The devices were thought to be locally made and of low intensity
The Indian Premier League semi-finals have been moved from Bangalore to Mumbai amid security fears.
Two devices exploded outside Bangalore's Chinnaswamy Stadium before Saturday's IPL game between Bangalore Royal Challengers and Mumbai Indians.
The match went ahead, with Kevin Pietersen playing for Bangalore, but a third device was defused on Sunday.
"The environment in Bangalore stops us from continuing with our original plans," said IPL boss Lalit Modi.
"The incidents were assessed by local police and the IPL's security agency as being of a minor nature but they have forced our hand.
"This decision is naturally disappointing for the people of Bangalore but has been taken with the tournament's best interests, and the interests of its many varied stakeholders, in mind.
"The IPL wishes those affected by yesterday's incidents a speedy recovery from injuries suffered as a result of the cowardly actions.
This is really damaging and dangerous for sport in India - this is the biggest ever year for sport in India
BBC correspondent Rahul Tandon
"Despite this setback, we're confident the semi-finals and finals of IPL will be successfully contested and provide a fitting finale to a remarkable tournament."
All three devices were hidden in the stadium's perimeter wall and the two explosions are believed to have injured 15 people.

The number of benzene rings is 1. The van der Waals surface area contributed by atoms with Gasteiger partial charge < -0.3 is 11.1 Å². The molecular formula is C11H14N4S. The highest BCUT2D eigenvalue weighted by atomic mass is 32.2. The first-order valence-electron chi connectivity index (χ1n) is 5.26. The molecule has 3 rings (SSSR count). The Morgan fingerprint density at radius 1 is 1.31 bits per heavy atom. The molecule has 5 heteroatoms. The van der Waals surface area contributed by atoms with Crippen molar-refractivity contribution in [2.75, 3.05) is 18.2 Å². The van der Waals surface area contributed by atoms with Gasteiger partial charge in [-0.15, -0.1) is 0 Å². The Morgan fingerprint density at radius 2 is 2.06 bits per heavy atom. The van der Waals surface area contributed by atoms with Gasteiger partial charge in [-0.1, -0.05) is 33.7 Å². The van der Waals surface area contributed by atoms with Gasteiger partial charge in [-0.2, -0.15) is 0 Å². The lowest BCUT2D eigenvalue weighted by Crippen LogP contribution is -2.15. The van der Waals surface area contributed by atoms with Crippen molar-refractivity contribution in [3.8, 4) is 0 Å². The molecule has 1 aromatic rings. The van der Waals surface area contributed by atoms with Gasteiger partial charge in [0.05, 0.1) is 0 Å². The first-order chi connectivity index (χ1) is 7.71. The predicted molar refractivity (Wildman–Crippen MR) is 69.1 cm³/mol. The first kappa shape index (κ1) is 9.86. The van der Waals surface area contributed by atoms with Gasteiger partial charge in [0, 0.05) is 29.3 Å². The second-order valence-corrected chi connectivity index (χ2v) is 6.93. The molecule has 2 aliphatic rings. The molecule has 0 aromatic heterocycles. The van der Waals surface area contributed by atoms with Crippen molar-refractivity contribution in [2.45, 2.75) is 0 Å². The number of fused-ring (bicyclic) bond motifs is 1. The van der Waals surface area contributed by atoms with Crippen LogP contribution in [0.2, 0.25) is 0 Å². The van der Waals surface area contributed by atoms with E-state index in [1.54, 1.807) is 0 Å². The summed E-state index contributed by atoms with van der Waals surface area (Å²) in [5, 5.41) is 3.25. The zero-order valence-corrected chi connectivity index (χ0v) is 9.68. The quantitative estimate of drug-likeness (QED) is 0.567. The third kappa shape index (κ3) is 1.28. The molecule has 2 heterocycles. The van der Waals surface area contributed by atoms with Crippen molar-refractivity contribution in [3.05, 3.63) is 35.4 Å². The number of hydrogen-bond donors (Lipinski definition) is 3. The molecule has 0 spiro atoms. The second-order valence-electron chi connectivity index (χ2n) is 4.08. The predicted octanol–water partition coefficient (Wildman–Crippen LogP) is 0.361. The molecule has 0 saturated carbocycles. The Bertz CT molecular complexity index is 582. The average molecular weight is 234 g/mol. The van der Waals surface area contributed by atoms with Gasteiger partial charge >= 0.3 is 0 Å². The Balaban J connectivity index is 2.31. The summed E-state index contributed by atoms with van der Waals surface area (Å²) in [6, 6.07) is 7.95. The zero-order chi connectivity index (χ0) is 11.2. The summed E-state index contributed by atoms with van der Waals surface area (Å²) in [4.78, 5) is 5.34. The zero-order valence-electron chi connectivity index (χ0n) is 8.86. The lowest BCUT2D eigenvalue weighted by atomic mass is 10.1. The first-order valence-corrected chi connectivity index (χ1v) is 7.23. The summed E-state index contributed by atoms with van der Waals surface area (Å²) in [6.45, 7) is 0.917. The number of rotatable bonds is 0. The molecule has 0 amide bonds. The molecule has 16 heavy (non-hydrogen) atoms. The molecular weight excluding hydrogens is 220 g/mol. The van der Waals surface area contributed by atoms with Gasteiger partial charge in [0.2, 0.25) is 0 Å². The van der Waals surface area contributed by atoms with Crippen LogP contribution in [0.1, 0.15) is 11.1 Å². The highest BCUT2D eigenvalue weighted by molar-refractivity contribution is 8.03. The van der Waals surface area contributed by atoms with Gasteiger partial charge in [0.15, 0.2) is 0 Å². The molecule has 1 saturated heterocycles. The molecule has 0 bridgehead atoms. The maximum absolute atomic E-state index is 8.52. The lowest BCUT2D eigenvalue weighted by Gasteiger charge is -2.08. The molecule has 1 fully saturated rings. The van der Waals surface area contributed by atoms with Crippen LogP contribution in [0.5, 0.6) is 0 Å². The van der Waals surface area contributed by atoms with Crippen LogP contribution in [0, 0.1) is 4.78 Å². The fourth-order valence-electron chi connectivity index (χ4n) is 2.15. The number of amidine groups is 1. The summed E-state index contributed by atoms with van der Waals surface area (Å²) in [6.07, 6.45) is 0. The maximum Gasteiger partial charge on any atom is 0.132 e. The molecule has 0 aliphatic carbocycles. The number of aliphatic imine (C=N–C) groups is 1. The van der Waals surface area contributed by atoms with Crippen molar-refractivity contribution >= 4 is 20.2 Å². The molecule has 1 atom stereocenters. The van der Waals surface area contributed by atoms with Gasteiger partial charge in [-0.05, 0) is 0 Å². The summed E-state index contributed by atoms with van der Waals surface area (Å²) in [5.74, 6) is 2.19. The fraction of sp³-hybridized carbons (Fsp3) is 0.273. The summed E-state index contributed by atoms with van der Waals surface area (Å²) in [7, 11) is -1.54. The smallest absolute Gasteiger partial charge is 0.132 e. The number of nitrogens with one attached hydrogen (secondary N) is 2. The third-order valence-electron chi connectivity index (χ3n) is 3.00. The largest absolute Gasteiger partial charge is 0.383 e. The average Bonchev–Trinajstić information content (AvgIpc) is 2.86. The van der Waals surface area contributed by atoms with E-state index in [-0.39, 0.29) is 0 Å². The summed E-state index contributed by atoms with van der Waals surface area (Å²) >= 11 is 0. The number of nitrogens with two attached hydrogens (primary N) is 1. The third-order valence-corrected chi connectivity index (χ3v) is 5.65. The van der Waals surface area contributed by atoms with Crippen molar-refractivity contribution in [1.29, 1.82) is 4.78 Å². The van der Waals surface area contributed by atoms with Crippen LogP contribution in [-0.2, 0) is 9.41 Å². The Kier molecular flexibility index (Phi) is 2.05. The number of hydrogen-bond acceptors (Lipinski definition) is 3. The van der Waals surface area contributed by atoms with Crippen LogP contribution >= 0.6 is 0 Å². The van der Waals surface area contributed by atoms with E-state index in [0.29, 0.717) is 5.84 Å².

"There is very tight security around IPL matches but a number of questions now need to be answered," said BBC correspondent Rahul Tandon.
"How is it that with that security, explosives were placed so close to a stadium before a high-profile match? Secondly, how come they were placed again this morning and who is behind this?
"This is really damaging and dangerous for sport in India - this is the biggest ever year for sport in India."
Initial investigations suggested the explosives used in the devices were locally made and of low intensity, according to senior local police official MR Poojar.
The International Cricket Council said it was too early to comment on the attack or its ramifications on the 2011 World Cup, which will be jointly hosted by India, Sri Lanka and Bangladesh.
Up to 80 foreign players from across the world are contracted to the eight IPL teams.
The second edition of the tournament was moved to South Africa in 2009 amid fears the security forces would be too stretched by a clash of dates between the federal elections and the lucrative Twenty20 event.
In late 2008, the first edition of the Twenty20 Champions League - featuring the leading provincial teams from five countries - was cancelled in the wake of terror attacks in Mumbai.
Cricket Australia said it was closely monitoring the current security situation, while New Zealand Cricket said it still plans to tour India in November.
The Indian capital of New Delhi is preparing to host more than 100,000 foreign visitors for the 3-14 October Commonwealth Games and organisers are confident that security will not be an issue.
"The security arrangements for the Commonwealth Games are constantly being monitored by the organising committee in tandem with the Ministry of Home Affairs and Delhi Police," said organising committee chairman Suresh Kalmadi.
"We are sure we will have a safe and secure games and that the athletes will be able to perform, assured that they would be given the best protection.
"The Commonwealth Games Federation has been advised by its international security consultant that India is making the best."